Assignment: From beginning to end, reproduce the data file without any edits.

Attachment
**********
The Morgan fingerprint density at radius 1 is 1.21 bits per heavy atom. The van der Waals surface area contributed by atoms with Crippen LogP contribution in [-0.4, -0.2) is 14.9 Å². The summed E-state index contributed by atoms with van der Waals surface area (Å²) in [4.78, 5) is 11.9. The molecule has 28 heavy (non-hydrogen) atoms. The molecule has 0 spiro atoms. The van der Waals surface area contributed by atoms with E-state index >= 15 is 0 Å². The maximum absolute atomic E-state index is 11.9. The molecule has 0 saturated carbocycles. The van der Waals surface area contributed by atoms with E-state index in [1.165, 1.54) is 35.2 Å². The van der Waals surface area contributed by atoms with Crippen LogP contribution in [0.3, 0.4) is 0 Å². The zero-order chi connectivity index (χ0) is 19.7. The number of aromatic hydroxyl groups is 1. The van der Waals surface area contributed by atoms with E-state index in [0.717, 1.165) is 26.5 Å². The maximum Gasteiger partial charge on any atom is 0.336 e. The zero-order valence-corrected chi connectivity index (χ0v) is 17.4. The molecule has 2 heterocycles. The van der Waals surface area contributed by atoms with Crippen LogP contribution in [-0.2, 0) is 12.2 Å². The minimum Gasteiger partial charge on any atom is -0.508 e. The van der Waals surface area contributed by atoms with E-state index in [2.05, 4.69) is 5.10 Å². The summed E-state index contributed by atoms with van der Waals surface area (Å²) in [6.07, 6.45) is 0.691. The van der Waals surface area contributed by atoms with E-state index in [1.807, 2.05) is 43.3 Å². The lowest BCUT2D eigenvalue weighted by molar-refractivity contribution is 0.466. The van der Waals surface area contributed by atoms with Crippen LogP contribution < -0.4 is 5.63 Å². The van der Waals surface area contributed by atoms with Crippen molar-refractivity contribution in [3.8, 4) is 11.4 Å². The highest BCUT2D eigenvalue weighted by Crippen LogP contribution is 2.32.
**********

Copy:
The Morgan fingerprint density at radius 1 is 1.21 bits per heavy atom. The van der Waals surface area contributed by atoms with Crippen LogP contribution in [-0.4, -0.2) is 14.9 Å². The summed E-state index contributed by atoms with van der Waals surface area (Å²) in [4.78, 5) is 11.9. The molecule has 28 heavy (non-hydrogen) atoms. The molecule has 0 spiro atoms. The van der Waals surface area contributed by atoms with E-state index >= 15 is 0 Å². The maximum absolute atomic E-state index is 11.9. The molecule has 0 saturated carbocycles. The van der Waals surface area contributed by atoms with E-state index in [1.165, 1.54) is 35.2 Å². The van der Waals surface area contributed by atoms with Crippen LogP contribution in [0.3, 0.4) is 0 Å². The zero-order chi connectivity index (χ0) is 19.7. The number of aromatic hydroxyl groups is 1. The van der Waals surface area contributed by atoms with E-state index in [0.717, 1.165) is 26.5 Å². The maximum Gasteiger partial charge on any atom is 0.336 e. The zero-order valence-corrected chi connectivity index (χ0v) is 17.4. The molecule has 2 heterocycles. The van der Waals surface area contributed by atoms with Crippen LogP contribution in [-0.2, 0) is 12.2 Å². The minimum Gasteiger partial charge on any atom is -0.508 e. The van der Waals surface area contributed by atoms with E-state index in [2.05, 4.69) is 5.10 Å². The summed E-state index contributed by atoms with van der Waals surface area (Å²) in [6.07, 6.45) is 0.691. The van der Waals surface area contributed by atoms with E-state index in [1.807, 2.05) is 43.3 Å². The lowest BCUT2D eigenvalue weighted by molar-refractivity contribution is 0.466. The van der Waals surface area contributed by atoms with Crippen LogP contribution < -0.4 is 5.63 Å². The van der Waals surface area contributed by atoms with Crippen molar-refractivity contribution in [3.8, 4) is 11.4 Å². The highest BCUT2D eigenvalue weighted by Crippen LogP contribution is 2.32.